Data Governance and Data Quality Use Cases
Given the high volume of erroneous data floating across the enterprise, it is increasingly difficult for industry operators to make business decisions or plan any course of action based on such poor-quality data. Moreover, what’s the point of applying advanced analytics or BI technologies on data that is flawed?
A whitepaper titled Getting Ahead of the Game: Proactive Data Governance reviews the role of Data Quality (DQ) in an enterprise Data Governance (DG) framework, and also provides a critical analysis of the close connection between the two concepts. According to Gartner, about 40 percent of enterprise data is “either inaccurate, incomplete, or unavailable,” which leads to an estimated annual loss of approximately $14 million. What are organizations to do?
Data Quality and Data Governance: What’s the Connection?
Although Data Quality and Data Governance are often used interchangeably, they are very different, both in theory and practice. While Data Quality Management at an enterprise happens both at the front (incoming data pipelines) and back ends (databases, servers), the whole process is defined, structured, and implemented through a well-designed framework. This framework for managing enterprise data may be thought of as Data Governance framework, where rules and policies related to data ownership, data processes, and data technologies used in the framework are clearly defined. So, Data Governance provides the framework for managing Data Quality.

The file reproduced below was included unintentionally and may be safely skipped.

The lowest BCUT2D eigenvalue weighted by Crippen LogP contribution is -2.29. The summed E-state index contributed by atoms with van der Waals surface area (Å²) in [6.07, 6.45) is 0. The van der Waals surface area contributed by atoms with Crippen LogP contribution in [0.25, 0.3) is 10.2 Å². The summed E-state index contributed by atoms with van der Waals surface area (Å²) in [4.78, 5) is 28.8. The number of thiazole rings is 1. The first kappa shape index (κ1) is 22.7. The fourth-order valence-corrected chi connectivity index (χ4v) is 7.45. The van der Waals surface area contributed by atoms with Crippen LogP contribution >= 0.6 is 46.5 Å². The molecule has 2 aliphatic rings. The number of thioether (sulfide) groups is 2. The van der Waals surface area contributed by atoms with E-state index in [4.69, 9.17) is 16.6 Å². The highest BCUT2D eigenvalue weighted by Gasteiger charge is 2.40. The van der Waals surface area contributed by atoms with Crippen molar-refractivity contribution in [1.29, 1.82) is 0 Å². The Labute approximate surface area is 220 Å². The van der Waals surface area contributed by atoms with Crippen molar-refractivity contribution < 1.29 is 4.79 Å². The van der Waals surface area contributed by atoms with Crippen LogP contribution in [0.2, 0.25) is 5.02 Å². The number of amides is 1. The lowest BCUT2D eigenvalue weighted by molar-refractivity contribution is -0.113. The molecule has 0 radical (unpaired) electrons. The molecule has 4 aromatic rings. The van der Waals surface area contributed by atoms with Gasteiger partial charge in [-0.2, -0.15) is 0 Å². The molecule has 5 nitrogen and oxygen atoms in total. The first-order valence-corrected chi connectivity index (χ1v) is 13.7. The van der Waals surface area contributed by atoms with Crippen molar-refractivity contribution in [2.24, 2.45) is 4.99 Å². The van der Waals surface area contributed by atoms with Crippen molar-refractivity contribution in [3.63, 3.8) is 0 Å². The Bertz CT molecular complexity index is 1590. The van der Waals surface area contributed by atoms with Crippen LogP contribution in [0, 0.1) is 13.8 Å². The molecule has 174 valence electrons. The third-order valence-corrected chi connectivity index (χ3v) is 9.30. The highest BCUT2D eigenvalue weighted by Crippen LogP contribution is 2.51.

Use of DQ and DG Strategies in the Financial Services
Another Data Governance use case is sharply visible in financial services. In the digital-banking industry, DQ and DG have been exploited to transform entire business models. The banks that judiciously leveraged data platforms to reduce risks, streamline expenses, and boost revenues have impacted their bottom lines by 15 to 20 percent. The financial services industry leadership has now realized that a strong data strategy, which includes Data Quality and Data Governance, is the answer to developing efficient business models.
The major drivers of this transformation are, of course, explosive volume of data, dramatically reduced data-storage facilities, and high-speed processing. The increased focus on regulatory compliance of financial services has necessitated use of Data Quality and Data Governance strategies to re-invent the traditional financial services.
One of the SAS users group conducted a Case Study on National Bank of Canada, where the SAS system was used to design a credit-risk management system. National Bank of Canada’s Financial Group provides “financial services to retail, commercial, corporate and institutional clients.” They found the SAS System proactive, fast, and adaptable.
Use Case for Data Governance: Risk Analysis